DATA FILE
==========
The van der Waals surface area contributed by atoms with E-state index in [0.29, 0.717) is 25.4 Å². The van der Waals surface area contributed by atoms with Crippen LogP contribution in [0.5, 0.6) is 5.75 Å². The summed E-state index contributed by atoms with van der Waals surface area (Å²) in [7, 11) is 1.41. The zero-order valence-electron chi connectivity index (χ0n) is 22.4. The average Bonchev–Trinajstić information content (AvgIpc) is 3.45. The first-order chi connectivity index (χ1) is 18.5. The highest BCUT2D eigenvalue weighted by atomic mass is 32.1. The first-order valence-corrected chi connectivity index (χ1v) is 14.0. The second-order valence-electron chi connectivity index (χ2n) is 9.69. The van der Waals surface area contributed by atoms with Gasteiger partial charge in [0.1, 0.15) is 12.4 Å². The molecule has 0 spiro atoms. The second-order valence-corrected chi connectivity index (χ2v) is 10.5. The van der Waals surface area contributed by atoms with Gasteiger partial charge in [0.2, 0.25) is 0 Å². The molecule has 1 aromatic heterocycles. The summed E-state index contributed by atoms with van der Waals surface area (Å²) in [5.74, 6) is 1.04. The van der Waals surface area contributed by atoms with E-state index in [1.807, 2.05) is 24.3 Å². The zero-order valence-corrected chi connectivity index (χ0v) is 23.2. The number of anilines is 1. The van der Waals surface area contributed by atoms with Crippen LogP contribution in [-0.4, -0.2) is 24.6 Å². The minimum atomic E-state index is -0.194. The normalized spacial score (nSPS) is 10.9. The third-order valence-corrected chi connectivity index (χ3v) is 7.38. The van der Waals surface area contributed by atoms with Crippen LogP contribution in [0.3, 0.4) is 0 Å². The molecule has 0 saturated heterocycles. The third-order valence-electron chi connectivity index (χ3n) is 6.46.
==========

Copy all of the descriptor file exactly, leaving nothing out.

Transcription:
The van der Waals surface area contributed by atoms with E-state index in [0.29, 0.717) is 25.4 Å². The van der Waals surface area contributed by atoms with Crippen LogP contribution in [0.5, 0.6) is 5.75 Å². The summed E-state index contributed by atoms with van der Waals surface area (Å²) in [7, 11) is 1.41. The zero-order valence-electron chi connectivity index (χ0n) is 22.4. The average Bonchev–Trinajstić information content (AvgIpc) is 3.45. The first-order chi connectivity index (χ1) is 18.5. The highest BCUT2D eigenvalue weighted by atomic mass is 32.1. The first-order valence-corrected chi connectivity index (χ1v) is 14.0. The second-order valence-electron chi connectivity index (χ2n) is 9.69. The van der Waals surface area contributed by atoms with Gasteiger partial charge in [0.1, 0.15) is 12.4 Å². The molecule has 0 spiro atoms. The second-order valence-corrected chi connectivity index (χ2v) is 10.5. The van der Waals surface area contributed by atoms with Gasteiger partial charge in [0.2, 0.25) is 0 Å². The molecule has 1 aromatic heterocycles. The summed E-state index contributed by atoms with van der Waals surface area (Å²) in [5.74, 6) is 1.04. The van der Waals surface area contributed by atoms with E-state index in [1.807, 2.05) is 24.3 Å². The zero-order valence-corrected chi connectivity index (χ0v) is 23.2. The number of anilines is 1. The van der Waals surface area contributed by atoms with Crippen LogP contribution in [-0.4, -0.2) is 24.6 Å². The minimum atomic E-state index is -0.194. The normalized spacial score (nSPS) is 10.9. The third-order valence-corrected chi connectivity index (χ3v) is 7.38. The van der Waals surface area contributed by atoms with Crippen LogP contribution in [0.3, 0.4) is 0 Å². The molecule has 0 saturated heterocycles. The third-order valence-electron chi connectivity index (χ3n) is 6.46.